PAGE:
Merchant seaman airlifted to hospital from ship in daring rescue off the Sunderland coast
A Merchant seaman who suffered a possible heart attack on board a ship stationed off the coast of Sunderland sparked a daring rescue by a lifeboat crew.
Volunteers from Tynemouths RNLI braved strong winds and a tidal surge, yesterday, to reach the chief engineer who had taken ill after suffering a possible heart attack on board the 22,100 tonne bulk carrer HC Jette-Marit.
The ship was stationed four miles east of Sunderland when the alarm was raised by the captain at 1pm on Friday.
Initially, the Ukranian national refused to be evacuated but an hour later he was persuaded to accept help.
Two of the six-strong volunteer lifebrigade crew, battled the hazardous conditions to board the ship with a casualty care kit and gave first aid.
With conditions worsening, the man was unable to be transported back to the shore by sea.
A Coastguard rescue helicopter was called for and after the winchman gave further treatment he was airlifted to Newcastle's Royal Victoria Infirmary.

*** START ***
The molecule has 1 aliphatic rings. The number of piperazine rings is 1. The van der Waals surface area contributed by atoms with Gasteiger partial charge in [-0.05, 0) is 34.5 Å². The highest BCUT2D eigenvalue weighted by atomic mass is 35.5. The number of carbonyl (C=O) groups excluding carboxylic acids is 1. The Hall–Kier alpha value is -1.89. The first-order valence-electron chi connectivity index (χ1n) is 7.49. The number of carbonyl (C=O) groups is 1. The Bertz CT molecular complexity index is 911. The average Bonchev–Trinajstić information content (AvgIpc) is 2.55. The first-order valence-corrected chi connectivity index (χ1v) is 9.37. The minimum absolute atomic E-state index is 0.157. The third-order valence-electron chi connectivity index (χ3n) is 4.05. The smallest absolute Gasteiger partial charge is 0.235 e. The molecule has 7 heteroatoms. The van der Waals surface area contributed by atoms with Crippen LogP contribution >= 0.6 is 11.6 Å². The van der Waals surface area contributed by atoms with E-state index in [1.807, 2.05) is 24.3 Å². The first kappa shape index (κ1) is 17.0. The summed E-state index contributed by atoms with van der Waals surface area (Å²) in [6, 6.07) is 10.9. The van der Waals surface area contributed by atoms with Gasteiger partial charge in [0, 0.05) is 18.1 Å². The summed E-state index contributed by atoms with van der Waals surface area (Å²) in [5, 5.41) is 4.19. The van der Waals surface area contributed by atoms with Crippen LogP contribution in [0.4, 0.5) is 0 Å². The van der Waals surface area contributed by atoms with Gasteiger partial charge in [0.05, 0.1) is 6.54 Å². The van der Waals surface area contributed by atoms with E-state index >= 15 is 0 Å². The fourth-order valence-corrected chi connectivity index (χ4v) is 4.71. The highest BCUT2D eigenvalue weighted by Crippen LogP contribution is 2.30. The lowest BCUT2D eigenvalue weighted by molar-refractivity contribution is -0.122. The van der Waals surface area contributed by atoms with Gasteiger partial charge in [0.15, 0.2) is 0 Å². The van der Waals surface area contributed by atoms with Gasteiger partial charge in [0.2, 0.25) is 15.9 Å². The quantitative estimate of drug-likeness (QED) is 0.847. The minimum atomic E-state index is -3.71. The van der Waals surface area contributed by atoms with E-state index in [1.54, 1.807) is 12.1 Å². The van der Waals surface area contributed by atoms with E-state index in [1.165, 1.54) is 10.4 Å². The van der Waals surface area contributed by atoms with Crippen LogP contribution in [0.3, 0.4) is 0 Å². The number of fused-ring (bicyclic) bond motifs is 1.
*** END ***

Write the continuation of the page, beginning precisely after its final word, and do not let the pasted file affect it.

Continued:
The two volunteer lifebrigade members were also airlifted due to the severity of the sea making it too dangerous for them to return to the lifeboat.
Adrian Don, spokesman for Tynemouth RNLI lifeboat station, said: "This was an unusual situation with the casualty initially refusing any help despite suffering what could have been a fatal condition.
"The casualty was able to walk off the helicopter and we hope he makes a full recovery. His arrival at hospital was only made possible by the coordinated rescue response and in particular the skill, determination and bravery of our volunteer lifeboat crew and the helicopter crew, who worked in very challenging sea and weather conditions."